Editorial - Political drama - Tuesday, March 08, 2011

Source : http://thenews.com.pk/TodaysPrintDetail.aspx?ID=34861&Cat=8

There is never a dull moment in Pakistan’s politics. Only weeks after the MQM and the PML-N had been persuaded by the PPP not to withdraw support for its government in the centre, a new and potentially more bitter fracas has broken out. While the PML-N, angered by the failure to implement its 10-point agenda, has already parted ways with the PPP and shoved its ministers out of the Punjab coalition, the MQM stated at a media conference on Monday that it too might end its coalition with the ruling party. The MQM, following meetings in Karachi and London, has already begun a boycott of the Sindh Assembly. As in the past, the fracas arises from comments made by the Sindh Home Minister Dr Zulfikar Mirza, stating that the Lyari-based People’s Aman Committee was affiliated with the PPP and its members were ‘children’ of the party. The PPP has in the past, repeatedly denied any link with the group accused by the MQM of being involved in Lyari’s gang wars and the murder of its activists. The MQM, in turn, also stands accused by this group and some others. It is hard to say what prompted the home minister to make comments that were bound to rile the MQM. He is either especially prone to blunder or engaged in some power game of his own. Despite attempts by the interior minister and other PPP leaders to defuse the situation, the MQM has accused Dr Mirza of patronising criminals while announcing its decision to quit the coalition.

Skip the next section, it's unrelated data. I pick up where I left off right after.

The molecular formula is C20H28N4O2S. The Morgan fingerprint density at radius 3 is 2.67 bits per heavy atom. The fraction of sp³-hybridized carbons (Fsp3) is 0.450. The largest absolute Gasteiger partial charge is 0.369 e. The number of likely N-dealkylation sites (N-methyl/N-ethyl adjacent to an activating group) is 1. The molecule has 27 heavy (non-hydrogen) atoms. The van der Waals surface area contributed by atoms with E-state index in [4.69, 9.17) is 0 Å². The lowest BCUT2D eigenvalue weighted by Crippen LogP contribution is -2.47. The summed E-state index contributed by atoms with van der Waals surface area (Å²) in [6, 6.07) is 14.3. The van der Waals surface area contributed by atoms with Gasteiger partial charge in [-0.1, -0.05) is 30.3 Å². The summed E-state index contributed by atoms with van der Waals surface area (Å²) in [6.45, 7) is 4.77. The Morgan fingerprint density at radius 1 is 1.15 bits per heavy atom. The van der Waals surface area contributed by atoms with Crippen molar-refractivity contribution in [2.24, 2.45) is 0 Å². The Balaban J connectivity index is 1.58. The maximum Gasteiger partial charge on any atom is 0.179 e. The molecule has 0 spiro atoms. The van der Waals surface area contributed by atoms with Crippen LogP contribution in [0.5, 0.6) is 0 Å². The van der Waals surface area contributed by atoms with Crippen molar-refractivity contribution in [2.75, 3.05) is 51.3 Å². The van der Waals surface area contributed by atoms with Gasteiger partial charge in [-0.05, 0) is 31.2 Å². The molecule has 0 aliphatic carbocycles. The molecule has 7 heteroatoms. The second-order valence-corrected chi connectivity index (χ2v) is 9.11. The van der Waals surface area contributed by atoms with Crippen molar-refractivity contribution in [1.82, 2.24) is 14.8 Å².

The PPP stands on a very sticky wicket, with seemingly few expert players in its line-up to tackle the situation. It faces an onslaught on other fronts too. Chief Minister Punjab Mian Shahbaz Sharif has reiterated a suggestion that major parties in the country sit together, alongside the military leadership and the judiciary, to work out a plan to prevent further deterioration in the country’s situation. He has also said the prime minister had been contacted in this regard. The PML-N is clearly displeased at the absence of a prompt response to its magnanimous suggestion and the apparent failure to even realise just how grave matters are. The law and order situation worsens by the day, and it seems obvious the government is clueless about what to do. The latest twist in affairs in Sindh will obviously not help matters. We wonder how long they can continue on this strained note, with the clouds growing darker across the skies and threatening to bring an especially angry storm crashing down upon us.

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